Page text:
'Treats' Acrylic on wood assemblage ©robinrkent

Sunday, April 15, 2012

How Do They Do That?

One of my favorite musicians was Ali Farka Toure. His music, Mali music, sounds so sweet.
I remember asking my cousin, a jazz guitarist, how can it be so easy to recognize certain musicians when all play the same instruments, with the same strings, using the same notes? Even the same songs? How do they add their voice into a neutral setting to sound so recognizable?
'Outbuildings of Lightning Rod Farm' ©robin r kent

I have heard artist friends refer to certain colors as 'Robin colors.' I'm not sure about that, but I do know when a color fits my painting while another does not. (You could x-ray the layers of rejected colors under my work as proof.)

It occurred to me that artists, like musicians, can do the same thing: make art using their own 'voice'. Maybe that's what all artists try for most: to add their own personality to their own song; to be heard.


Carole said...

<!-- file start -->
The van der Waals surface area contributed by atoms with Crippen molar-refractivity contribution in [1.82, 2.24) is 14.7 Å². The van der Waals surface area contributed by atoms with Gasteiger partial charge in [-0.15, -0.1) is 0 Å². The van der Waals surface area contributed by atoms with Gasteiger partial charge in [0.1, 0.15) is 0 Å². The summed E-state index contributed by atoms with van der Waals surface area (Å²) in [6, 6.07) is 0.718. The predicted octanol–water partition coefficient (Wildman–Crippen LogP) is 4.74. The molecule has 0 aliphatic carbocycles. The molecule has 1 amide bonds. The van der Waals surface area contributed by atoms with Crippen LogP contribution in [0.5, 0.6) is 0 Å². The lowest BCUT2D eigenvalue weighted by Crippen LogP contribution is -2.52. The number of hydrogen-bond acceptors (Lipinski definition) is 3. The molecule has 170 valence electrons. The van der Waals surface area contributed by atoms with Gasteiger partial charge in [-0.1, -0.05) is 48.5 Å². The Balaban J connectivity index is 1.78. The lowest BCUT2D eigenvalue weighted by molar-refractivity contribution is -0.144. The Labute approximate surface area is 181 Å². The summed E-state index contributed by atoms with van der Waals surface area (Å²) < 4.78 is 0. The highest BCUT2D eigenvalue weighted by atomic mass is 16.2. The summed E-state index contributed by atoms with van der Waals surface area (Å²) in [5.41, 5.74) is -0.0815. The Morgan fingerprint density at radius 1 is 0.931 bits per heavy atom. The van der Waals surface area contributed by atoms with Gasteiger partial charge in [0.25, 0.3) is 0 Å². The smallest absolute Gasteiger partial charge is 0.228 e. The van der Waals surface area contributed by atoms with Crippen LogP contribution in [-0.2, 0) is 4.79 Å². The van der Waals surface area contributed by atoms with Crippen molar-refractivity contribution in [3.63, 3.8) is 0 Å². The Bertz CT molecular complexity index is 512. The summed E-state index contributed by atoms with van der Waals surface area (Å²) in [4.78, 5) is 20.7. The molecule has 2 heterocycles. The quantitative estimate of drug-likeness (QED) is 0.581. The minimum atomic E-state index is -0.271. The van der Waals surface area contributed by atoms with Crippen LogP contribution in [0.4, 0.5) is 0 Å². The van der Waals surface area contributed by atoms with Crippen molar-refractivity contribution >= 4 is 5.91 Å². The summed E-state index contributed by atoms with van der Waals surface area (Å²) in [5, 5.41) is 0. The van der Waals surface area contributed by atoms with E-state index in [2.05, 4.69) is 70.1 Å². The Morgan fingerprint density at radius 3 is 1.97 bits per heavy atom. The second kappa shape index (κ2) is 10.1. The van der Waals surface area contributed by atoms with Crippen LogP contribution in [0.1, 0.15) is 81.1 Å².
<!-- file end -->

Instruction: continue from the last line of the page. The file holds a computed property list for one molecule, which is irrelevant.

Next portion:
Yes Robin, I think you're right. To be heard through someone else's eyes. It's an amazing thing really.
Your painting is such a pleasure to study. The outbuildings look strong enough to put a studio in!

Sand said...

My daughter has it

Sand said...

Better explanation as it relates to your post on personal relationships with color

Grapheme → color synesthesia is a form of synesthesia in which an individual's perception of numbers and letters is associated with the experience of colors. Like all forms of synesthesia, grapheme → color synesthesia is involuntary, consistent, and memorable. Grapheme → color synesthesia is one of the most common forms of synesthesia, and because of the extensive knowledge of the visual system, one of the most studied.